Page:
Our son Lynn enlisted in the Air Force and has follow the Air Force as a career. At the present time he holds the rank of Major and is stationed at Ft. Worth, Texas. His wife is the former Helen Carlisle of Alpine, Utah and they have three children Phyllis, Vivian and Nina. Dorothy married Dean Rothe of Lehi, Utah. At present he is a teacher in the Santo Monica High School and they make their home in Los Angeles. They also have three children Sandra, David and Alan. Betty is the wife of Mont Davis Pulham. At the present time they make their home in Pleasant Grove, Utah. Her busband is employed at the Geneva Steel Plant. They are the parents of five children Geraldine, Yvonne, Louise, Brian and Nanette. Carolyn is married to Arland Pulham who is a painting contractor. They are making their home in Lehi, Utah. They have six children JoAnn, Gary, Randy, Sherene, Susan and Wade.

Since being released as Bishop in the autumn of 1948, I have had several teaching positions in the Church organizations. For a number of years I again worked on the Stake Sunday School Board. I also served for some time on the Ward Teaching Committee of the Stake and also as a Ward Teacher. At the same time, I taught the adult class in the MIA in our ward.

Our present home we purchased from Joseph Coulam who had at one time taught Industrial arts in the Lehi High School. Shortly before we came to Lehi, he had moved to Logan where he taught at the college in that city. A few years after our coming to Lehi, we bought three acres of ground from Frank Sharp. This land is across the road from the Lehi City Cemetery. We farmed it for several years until we sold it back to Mr. Sharp.

In 1945 we bought from Elisha Peck a piece of land containing about 17 acres. This land is on the bench north of the Elisha Peck home. After we had built upon it a home where he now lives. We still own the rest of it which consists of about 13 and 3/4 acres. Mahlon Peck now farms it for us. We also purchased from Paul Robinson his frame house on Wall Street. Our daughter Betty and her family lived there until they moved to Pleasant Grove. We afterwards rented it to Kent Thrasher and when they moved to Richard Southwick. Early in 1961 we sold this house to Max Rothe who was forced to more from his home on 4th East because of the building of the freeway.

At the present time, I am sixty-four years of age. As far as I can tell, I am in very good health and expect to hope to live many useful years here in this present life.

Written by Lester Marcus Norberg in 1961.



Father went on his mission to Canada, he was in a French section and learned french, later he taught himself German. He graduated from the University of Utah with a Masters Degree, during the summer he attended Berkley for his Doctorate. While at Berkley he stayed with his brother Angus. Father taught English at Park City and in Vernal then Seminary in Coalville, Lehi and American Fork. As Seminary Teacher in Coalville he was also the Custodian.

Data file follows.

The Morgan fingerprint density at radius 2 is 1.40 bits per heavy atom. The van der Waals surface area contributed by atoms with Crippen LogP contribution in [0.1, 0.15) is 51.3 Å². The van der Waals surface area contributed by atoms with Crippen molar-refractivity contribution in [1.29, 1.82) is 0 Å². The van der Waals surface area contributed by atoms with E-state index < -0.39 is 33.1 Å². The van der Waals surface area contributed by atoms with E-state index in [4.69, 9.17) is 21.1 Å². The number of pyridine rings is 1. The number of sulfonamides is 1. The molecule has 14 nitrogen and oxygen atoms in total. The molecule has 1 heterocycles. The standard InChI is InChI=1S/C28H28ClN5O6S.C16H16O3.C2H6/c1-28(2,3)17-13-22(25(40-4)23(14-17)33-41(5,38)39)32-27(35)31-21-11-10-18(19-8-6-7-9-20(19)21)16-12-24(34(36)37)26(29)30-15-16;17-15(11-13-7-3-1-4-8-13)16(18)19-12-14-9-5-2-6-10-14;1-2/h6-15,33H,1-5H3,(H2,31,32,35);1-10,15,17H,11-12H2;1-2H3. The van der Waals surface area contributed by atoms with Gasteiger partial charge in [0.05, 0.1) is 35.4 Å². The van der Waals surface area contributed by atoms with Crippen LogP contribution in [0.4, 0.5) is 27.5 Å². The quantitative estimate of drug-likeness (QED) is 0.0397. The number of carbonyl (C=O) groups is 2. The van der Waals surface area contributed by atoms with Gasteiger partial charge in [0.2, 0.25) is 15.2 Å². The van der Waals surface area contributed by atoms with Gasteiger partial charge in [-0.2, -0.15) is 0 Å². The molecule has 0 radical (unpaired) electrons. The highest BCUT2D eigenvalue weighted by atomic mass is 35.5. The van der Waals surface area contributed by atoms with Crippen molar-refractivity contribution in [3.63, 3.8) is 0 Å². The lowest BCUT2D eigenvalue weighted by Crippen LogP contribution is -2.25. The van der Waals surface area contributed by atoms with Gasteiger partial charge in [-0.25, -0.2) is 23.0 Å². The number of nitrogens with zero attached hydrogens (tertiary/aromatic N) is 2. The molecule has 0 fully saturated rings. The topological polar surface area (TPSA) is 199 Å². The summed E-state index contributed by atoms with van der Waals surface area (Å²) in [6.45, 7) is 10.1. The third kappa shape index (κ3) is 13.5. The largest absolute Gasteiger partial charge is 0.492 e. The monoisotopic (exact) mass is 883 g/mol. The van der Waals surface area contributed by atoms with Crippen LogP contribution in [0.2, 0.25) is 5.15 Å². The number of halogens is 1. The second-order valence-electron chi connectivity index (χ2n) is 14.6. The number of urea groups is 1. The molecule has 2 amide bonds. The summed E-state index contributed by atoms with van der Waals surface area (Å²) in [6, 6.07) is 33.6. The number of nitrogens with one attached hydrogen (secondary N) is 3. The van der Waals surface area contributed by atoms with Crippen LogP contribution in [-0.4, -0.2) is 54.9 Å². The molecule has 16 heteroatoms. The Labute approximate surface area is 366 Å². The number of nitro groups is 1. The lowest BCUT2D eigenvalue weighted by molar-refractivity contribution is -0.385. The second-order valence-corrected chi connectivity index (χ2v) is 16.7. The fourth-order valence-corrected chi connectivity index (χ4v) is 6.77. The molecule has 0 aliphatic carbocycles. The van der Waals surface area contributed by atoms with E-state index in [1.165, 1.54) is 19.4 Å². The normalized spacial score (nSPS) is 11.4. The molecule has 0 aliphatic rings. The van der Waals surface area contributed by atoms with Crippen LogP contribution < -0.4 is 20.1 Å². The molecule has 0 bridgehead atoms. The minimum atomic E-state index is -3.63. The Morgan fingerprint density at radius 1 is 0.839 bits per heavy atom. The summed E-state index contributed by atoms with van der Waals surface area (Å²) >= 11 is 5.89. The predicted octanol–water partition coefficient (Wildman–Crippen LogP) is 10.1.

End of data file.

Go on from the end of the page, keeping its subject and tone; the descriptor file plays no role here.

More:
In Coalville he served on the High Council and as Counselor in the Summitt Stake. He served as Bishop and in the Stake Presidency in Lehi and held almost very teaching job in the Church.

He worked at the Ordinance Depot at Toole from 1948 to 1965 as a carpenter. He loved to see new places on a trip to California, Dad, Mother and Janice drove through Toas, New Mexico, where a lot of his fellow workers were from. He baptized Phyllis while he was in California and then went on up to Mountain Home AFB, Idaho, to see Lynn, who was there on temporary assignment.

Father always used stories along with talks he gave. He was an avid read and was always reading which added to the volume of stories that we used. He was a good speaker and was ask to speak a great deal all over the Stake, particularly in Coalville. He usually took Lynn along with him.

Every week he would take Mother to the grocery store. On payday that was once a month, he would buy a piece of steak and a candy bar, which he would divide up for all of us to enjoy.

He always had a garden which he enjoyed working in and taking care of. Once when he didn't have a horse to plough the garden plot, he digs it up by hand. The children helped with the garden.

In Coalville he added several rooms to our house. He added a bedroom, kitchen, bathroom and basement. The basement he dug himself with only the help of a horse and scoop. He was a very hard worker.

Lynn remembers one time in Coalville; the old Chevy wouldn't start, so Dad got out with the hand crank, it was in gear so when it started it rolled down the driveway, Dad was chasing it with the hand crank in hand. Very fortunate that it was in reverse. He moved several buildings from the 1500 acres Dry Farm at Kearns to the back yard. He raised hay on the six acres of ground by Elizah Peck.

He enjoyed milking and taking care of his cows. Not having the space for them at our home, he had them at two other locations. Many of the children and grandchildren remember going with him and helping with the cows and hauling hay. Water seeped through the walls into the basement in the house in Lehi in large amounts. This was a big problem for quite some time. Mont and Arland installed a pump to pump it out of the basement into a hose, which they then used to water areas of the backyard. After the Freeway went in which caused the drainage problem it was never corrected, after several requests to the City.

Carol remembers spraying water up into the tree to get the starlings to move on.

All the family remembers the big swing and teeter-totter in the back yard; the grandchildren were always on them when they were at the house. Several helped with mowing the lawn, raking leaves and a more pleasant task of picking the grapes. Dorothy recalls that her father always gave her mother a kiss and thanked her for the good dinner He was always concerned about others and being about his Father's business.

Lester M. Norberg died May 3, l965 at American Fork, Utah and was buried March 6, 1965 at Lehi, Utah.

Autobiography written in 1961